Despite the fact that this was shot over a very short period and with a low budget, but it still ends up being a fairly decent watch. I know that does not sound like a very enthusiastic recommendation, but it is a straight-to-video DVD so that is as strong as its going to get. The deal is that it is a slow paced story of racial tension in a small southern town.
The tendency is that when something big happens in the past and you don't deal with it the likelihood is that it will come back to haunt you. In the case of small southern town Julia, the big thing is the unsolved murder of a civil rights worker and the thing that comes back to haunt them is continued racial tension.
Julia, South Carolina is a small southern town that has an even smaller, poor and primarily black neighbourhood called Gospel Hill. Gospel Hill is getting ready to celebrate the 40th anniversary of assassination of civil rights activist Paul Malcolm. His murder has never been solved and the racial tensions remain simmering just underneath the surface. The residents of Gospel Hill know that the struggle for equality is still ongoing today.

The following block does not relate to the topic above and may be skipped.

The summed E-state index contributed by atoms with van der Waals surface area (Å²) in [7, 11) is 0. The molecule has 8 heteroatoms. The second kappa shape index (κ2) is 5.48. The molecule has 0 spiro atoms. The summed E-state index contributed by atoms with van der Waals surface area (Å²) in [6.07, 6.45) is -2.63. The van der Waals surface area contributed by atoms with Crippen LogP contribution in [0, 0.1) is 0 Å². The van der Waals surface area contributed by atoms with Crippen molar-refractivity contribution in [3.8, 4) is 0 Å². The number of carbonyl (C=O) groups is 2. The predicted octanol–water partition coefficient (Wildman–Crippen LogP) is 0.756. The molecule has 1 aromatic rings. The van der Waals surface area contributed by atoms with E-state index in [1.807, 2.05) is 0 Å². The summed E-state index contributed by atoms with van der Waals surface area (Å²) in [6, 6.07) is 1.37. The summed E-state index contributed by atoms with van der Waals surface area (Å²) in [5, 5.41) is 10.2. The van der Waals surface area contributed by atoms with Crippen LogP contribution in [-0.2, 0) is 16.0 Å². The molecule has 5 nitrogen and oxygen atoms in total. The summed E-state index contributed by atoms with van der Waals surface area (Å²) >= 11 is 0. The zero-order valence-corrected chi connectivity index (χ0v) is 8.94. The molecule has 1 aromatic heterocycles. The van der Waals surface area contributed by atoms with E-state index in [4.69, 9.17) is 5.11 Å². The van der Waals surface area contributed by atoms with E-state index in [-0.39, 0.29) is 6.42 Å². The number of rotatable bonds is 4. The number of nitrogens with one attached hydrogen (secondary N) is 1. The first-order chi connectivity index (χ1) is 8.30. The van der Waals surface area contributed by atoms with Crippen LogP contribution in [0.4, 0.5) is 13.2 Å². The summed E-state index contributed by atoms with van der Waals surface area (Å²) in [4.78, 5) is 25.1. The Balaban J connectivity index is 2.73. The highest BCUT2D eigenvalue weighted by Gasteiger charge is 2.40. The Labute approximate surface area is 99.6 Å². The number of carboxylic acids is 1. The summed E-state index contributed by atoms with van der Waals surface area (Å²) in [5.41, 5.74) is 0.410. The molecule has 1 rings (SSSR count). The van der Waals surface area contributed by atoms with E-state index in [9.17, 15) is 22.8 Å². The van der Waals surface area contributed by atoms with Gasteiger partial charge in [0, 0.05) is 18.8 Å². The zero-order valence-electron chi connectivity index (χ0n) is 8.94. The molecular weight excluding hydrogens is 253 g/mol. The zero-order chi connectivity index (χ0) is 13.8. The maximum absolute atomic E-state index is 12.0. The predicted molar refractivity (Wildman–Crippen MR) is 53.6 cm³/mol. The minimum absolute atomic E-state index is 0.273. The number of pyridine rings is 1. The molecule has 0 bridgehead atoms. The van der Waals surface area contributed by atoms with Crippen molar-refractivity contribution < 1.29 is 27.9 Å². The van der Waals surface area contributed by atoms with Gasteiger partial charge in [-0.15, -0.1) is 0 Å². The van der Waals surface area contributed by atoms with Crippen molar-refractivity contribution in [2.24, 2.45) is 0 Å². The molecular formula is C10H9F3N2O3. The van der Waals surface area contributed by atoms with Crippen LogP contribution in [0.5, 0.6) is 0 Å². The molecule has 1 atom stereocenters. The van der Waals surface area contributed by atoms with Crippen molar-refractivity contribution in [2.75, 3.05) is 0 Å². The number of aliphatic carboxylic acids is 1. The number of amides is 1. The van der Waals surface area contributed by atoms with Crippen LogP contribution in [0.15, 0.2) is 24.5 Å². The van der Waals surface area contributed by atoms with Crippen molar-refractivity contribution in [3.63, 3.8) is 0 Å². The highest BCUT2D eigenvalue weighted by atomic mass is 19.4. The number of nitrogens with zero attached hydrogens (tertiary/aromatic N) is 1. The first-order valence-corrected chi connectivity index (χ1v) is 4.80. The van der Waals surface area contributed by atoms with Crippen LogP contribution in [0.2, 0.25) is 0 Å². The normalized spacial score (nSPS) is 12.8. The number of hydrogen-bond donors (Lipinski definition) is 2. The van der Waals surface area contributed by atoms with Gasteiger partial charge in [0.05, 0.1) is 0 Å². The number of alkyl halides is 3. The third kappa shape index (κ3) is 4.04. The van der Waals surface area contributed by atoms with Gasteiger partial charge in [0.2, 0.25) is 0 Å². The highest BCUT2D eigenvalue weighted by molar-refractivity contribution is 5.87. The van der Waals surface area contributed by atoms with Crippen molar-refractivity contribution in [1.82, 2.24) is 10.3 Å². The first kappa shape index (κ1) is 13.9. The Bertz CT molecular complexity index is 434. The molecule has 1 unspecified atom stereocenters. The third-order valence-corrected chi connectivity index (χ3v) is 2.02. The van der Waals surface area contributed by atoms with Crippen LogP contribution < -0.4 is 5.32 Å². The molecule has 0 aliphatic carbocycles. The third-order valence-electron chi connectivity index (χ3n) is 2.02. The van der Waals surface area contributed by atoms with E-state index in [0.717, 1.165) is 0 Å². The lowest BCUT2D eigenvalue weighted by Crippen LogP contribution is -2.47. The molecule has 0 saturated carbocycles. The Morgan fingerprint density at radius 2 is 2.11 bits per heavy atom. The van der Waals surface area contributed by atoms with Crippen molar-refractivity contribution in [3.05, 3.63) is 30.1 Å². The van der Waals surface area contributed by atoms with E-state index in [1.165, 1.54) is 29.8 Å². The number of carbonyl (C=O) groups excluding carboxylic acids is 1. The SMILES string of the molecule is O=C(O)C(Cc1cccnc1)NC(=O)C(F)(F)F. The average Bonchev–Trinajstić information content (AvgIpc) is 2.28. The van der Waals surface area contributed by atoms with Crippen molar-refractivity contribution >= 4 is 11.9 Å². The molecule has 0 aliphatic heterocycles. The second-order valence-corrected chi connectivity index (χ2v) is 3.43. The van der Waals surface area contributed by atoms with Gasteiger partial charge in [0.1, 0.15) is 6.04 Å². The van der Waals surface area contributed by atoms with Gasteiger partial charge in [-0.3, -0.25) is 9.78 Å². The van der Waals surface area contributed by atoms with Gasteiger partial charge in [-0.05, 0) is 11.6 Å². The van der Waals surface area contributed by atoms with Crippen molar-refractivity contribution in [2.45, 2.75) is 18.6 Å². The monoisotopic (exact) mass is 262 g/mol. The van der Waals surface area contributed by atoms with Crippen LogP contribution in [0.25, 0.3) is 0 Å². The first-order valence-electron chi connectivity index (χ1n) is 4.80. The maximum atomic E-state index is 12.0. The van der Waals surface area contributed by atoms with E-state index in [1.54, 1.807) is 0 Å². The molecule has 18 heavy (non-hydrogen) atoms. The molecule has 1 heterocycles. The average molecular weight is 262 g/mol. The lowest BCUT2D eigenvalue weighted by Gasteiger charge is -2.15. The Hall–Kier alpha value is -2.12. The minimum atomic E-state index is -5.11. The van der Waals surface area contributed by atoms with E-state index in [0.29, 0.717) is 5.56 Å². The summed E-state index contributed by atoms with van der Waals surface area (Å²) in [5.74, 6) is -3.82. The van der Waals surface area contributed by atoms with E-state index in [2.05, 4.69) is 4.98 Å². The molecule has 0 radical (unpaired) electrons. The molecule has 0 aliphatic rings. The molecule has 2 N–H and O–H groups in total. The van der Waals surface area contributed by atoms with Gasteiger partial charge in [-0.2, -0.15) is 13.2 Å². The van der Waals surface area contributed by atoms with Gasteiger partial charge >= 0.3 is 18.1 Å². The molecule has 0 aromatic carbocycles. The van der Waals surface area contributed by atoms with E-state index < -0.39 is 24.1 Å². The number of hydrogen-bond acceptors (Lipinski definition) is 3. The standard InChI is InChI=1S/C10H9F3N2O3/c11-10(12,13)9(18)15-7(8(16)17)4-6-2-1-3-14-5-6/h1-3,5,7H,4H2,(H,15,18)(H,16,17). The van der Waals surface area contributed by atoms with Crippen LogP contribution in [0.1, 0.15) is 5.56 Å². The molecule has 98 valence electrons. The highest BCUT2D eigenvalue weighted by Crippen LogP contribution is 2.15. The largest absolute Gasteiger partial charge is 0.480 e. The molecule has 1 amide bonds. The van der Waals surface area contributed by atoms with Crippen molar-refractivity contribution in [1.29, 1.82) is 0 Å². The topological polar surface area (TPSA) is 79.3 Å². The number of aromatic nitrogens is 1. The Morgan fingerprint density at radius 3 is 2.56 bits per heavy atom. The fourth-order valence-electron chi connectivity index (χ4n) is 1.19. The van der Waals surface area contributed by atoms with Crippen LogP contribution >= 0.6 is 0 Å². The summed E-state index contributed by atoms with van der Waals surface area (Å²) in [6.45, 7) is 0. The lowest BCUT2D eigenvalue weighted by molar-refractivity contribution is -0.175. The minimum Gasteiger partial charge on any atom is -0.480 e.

Paul Malcolm's son John (Danny Glover – Saw V, Lethal Weapon) works as a car mechanic from his house. He wants nothing to do with the ongoing racial struggles and just basically wants to go about his life. Incredibly he has even managed to repress his feelings of anger towards the town's ex-sheriff, Jack Herrod (Tom Bower – The Hills Have Eyes – 2006, North Country), the man who allowed his father's murder to go unsolved.
His wife Sarah (Angela Bassett – Akeelah and the Bee, Notorious) is the complete obvious in that she is very involved in the community. She is presently fighting against a proposed development of a multi-million dollar golf course taking away land from the poorer black residents of Gospel Hill. Her battle is made all the more difficult as influential and wealthy black community leader Dr. Ron Palmer (Giancarlo Esposito – Last Holiday, Derailed) supports the development.
Soon enough an event happens that forces John to face the fact that the fight for racial equality in Gospel Hill did not die with his father.
Despite the fact that the script is fairly weak and definitely takes a simplistic outlook on the whole issue, there are still some good points to it. Director/actor Esposito does tend to for the most part steer clear of the usual stereotypes and negativity that surrounds films on this subject. That alone is a welcome breath of fresh air. That is not to say that the film does not rely on clichés to get its point across. It does and it leads me to think that films about racism cannot be made without leaning fairly heavily on this crutch.